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Families of Israeli hostages travel to D.C. to plead for release

Relatives of Israelis abducted by Hamas last month traveled to downtown D.C. on Sunday to urge the international community to maintain pressure and demand the release of their family members.

Assembled outside the headquarters of the American Red Cross, the relatives held photos and invoked the names of their captured loved ones — a young boy, a husband and wife, and a grandfather among them — as they pleaded for help.

Itay Raviv spoke of Ohad Munder, a boy who reached his ninth birthday in captivity and who was taken hostage Oct. 7 along with his mother, Keren, and grandparents, Abraham and Ruth Munder.

“It has been 30 days and we don’t know what their condition is or how they are treated,” Raviv told the crowd of a couple hundred people, some of whom held fliers with photos of hostages. “We don’t even know if they’re alive or not.”

Referring to the Holocaust, Raviv said: “The world stood in silence. Do not be silent again. We need you to help us to bring our loved ones back.”

Hamas militants abducted about 240 people and killed 1,400 during the Oct. 7 attack, according to Israeli authorities. The hostages include soldiers, civilians, grandparents and 33 children. Four hostages have been released, and Israel has said it rescued one soldier in an operation.

Shani Segal, whose cousin, Rimon Kirsht, and Rimon’s husband, Yagev, were abducted from Nirim, a kibbutz in southern Israel, told the crowd it was up to the Red Cross and other organizations to “do your job” and maintain pressure on Hamas to release the hostages.

“If we allow to have civilians taken today,” she said, “it will happen again tomorrow.”

The families spoke a day after thousands of people massed in downtown Washington in support of Palestinian rights, with speakers demanding a cease-fire in the Gaza Strip and calling on President Biden to end American aid to Israel.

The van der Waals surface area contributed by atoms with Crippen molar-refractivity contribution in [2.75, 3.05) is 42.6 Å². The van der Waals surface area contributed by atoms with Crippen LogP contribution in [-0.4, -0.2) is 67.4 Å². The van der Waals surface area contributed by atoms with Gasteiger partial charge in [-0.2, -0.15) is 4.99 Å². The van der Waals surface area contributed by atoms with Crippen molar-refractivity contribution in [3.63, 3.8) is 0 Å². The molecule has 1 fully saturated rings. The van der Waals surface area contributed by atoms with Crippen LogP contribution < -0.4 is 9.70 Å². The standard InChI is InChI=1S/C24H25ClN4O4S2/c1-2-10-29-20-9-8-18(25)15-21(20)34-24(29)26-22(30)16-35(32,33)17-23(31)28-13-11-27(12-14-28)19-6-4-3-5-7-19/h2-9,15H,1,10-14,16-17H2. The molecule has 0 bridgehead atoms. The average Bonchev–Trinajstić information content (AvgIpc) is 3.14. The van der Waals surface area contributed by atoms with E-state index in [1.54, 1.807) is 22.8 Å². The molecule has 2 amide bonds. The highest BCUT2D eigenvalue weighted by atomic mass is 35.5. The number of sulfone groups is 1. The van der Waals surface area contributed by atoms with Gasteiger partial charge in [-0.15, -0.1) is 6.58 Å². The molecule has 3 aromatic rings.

Hamas, which is the governing authority in Gaza, is recognized as a terrorist organization by the United States and the European Union.

In the weeks since the Hamas attack, at least 9,770 people in Gaza have been killed, according to the Gaza Health Ministry. On Oct. 27, Israel launched a large-scale attack in Gaza, seeking to dismantle Hamas.

Over the past few weeks, families of the Israeli hostages have traveled to cities in Europe and the United States as they have sought to focus public attention on the plight of their relatives.

The families who rallied Sunday in Washington had just arrived from Miami, where they also pushed the campaign for their relatives’ release. They are scheduled to meet with members of Congress on Monday at the Capitol.

Rep. Jamie Raskin (D-Md.) was among those who spoke at Sunday’s gathering, which was sponsored by a coalition of Jewish groups led by UnXeptable, a grass-roots organization of Israeli expatriates.

“You are not alone, we are with you,” the congressman told the family members. “It is a crime against humanity to make civilians suffer.”

Before the speeches, volunteers handed out fliers with “KIDNAPPED” printed across the top and photographs of those who have been reported abducted, including Amelia Alony, 5, Tomer Eliaz, 17, and Liraz Assulin, 38.

“Take a photo of this poster and share it,” the fliers said.

David Pinto, 58, a Rockville, Md., software executive, went to the rally with an Israeli flag wrapped around his shoulders. He said he has been “consumed” by the fate of the hostages since their abduction.

As time passes, he said he is becoming more concerned about a need for a resolution and about what he fears is a worsening perception of Israel around the world.

“Right now, it’s less of a shock and more, ‘Do something,’ ” he said. “Showing support in numbers means something.”

Members of the hostages’ families said they were buoyed by the turnout Sunday. A few became visibly tearful during the rally.

Rita Lifshitz, 59, whose stepfather Oded Lifshitz, 83, was among those kidnapped, had left their kibbutz Nir Oz the night before to travel to Tel Aviv. “I believe a guardian angel was watching over me,” she said in a brief interview.

On Oct. 7, she learned of the harrowing events at the kibbutz as they unfolded through text messages from friends and family, including that Hamas had abducted “a father and his two children,” along with “many, many elderly people” and “a 10-month-old baby.”

Lifshitz told the crowd that a woman she knew tried to escape with her husband and three children — the youngest 2 years old — by jumping out of the window of their bomb shelter.

“Hamas was standing there and decided to shoot all the family members,” Lifshitz said.

As she concluded her remarks, she thanked the crowd for attending and reminded them that insisting on the hostages’ release is essential “every day, every hour, every minute, every second.”

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